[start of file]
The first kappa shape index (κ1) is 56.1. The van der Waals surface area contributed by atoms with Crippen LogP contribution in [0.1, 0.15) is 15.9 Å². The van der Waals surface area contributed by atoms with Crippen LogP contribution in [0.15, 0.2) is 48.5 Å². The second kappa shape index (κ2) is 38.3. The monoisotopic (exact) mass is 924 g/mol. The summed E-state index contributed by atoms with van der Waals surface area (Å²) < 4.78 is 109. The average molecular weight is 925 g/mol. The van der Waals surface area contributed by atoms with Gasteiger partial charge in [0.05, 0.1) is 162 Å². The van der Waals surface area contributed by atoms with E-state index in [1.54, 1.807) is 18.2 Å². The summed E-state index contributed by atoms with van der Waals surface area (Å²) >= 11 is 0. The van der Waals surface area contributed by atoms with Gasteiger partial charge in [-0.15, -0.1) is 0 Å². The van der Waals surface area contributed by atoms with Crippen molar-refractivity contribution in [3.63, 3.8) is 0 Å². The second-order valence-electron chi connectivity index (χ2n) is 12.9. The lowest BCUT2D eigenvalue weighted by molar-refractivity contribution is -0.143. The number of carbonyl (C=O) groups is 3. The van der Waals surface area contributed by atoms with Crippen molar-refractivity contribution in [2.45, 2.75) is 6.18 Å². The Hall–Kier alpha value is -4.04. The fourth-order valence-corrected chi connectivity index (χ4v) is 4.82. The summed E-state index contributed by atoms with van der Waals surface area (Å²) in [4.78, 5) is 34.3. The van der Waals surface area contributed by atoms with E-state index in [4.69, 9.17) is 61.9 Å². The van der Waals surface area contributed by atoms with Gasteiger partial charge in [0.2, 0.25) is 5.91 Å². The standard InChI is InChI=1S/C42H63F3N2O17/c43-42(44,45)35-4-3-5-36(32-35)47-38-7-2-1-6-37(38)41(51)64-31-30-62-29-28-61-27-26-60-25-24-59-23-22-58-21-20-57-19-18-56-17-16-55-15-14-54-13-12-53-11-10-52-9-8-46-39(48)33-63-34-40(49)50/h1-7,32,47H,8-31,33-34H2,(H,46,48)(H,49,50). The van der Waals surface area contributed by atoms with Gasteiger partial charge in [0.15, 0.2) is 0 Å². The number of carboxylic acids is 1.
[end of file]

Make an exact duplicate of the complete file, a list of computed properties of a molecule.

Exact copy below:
The first kappa shape index (κ1) is 56.1. The van der Waals surface area contributed by atoms with Crippen LogP contribution in [0.1, 0.15) is 15.9 Å². The van der Waals surface area contributed by atoms with Crippen LogP contribution in [0.15, 0.2) is 48.5 Å². The second kappa shape index (κ2) is 38.3. The monoisotopic (exact) mass is 924 g/mol. The summed E-state index contributed by atoms with van der Waals surface area (Å²) < 4.78 is 109. The average molecular weight is 925 g/mol. The van der Waals surface area contributed by atoms with Gasteiger partial charge in [0.05, 0.1) is 162 Å². The van der Waals surface area contributed by atoms with E-state index in [1.54, 1.807) is 18.2 Å². The summed E-state index contributed by atoms with van der Waals surface area (Å²) >= 11 is 0. The van der Waals surface area contributed by atoms with Gasteiger partial charge in [-0.15, -0.1) is 0 Å². The van der Waals surface area contributed by atoms with Crippen molar-refractivity contribution in [3.63, 3.8) is 0 Å². The second-order valence-electron chi connectivity index (χ2n) is 12.9. The lowest BCUT2D eigenvalue weighted by molar-refractivity contribution is -0.143. The number of carbonyl (C=O) groups is 3. The van der Waals surface area contributed by atoms with Crippen molar-refractivity contribution in [2.45, 2.75) is 6.18 Å². The Hall–Kier alpha value is -4.04. The fourth-order valence-corrected chi connectivity index (χ4v) is 4.82. The summed E-state index contributed by atoms with van der Waals surface area (Å²) in [4.78, 5) is 34.3. The van der Waals surface area contributed by atoms with E-state index in [4.69, 9.17) is 61.9 Å². The van der Waals surface area contributed by atoms with Gasteiger partial charge in [0.2, 0.25) is 5.91 Å². The standard InChI is InChI=1S/C42H63F3N2O17/c43-42(44,45)35-4-3-5-36(32-35)47-38-7-2-1-6-37(38)41(51)64-31-30-62-29-28-61-27-26-60-25-24-59-23-22-58-21-20-57-19-18-56-17-16-55-15-14-54-13-12-53-11-10-52-9-8-46-39(48)33-63-34-40(49)50/h1-7,32,47H,8-31,33-34H2,(H,46,48)(H,49,50). The van der Waals surface area contributed by atoms with Gasteiger partial charge in [0.15, 0.2) is 0 Å². The number of carboxylic acids is 1.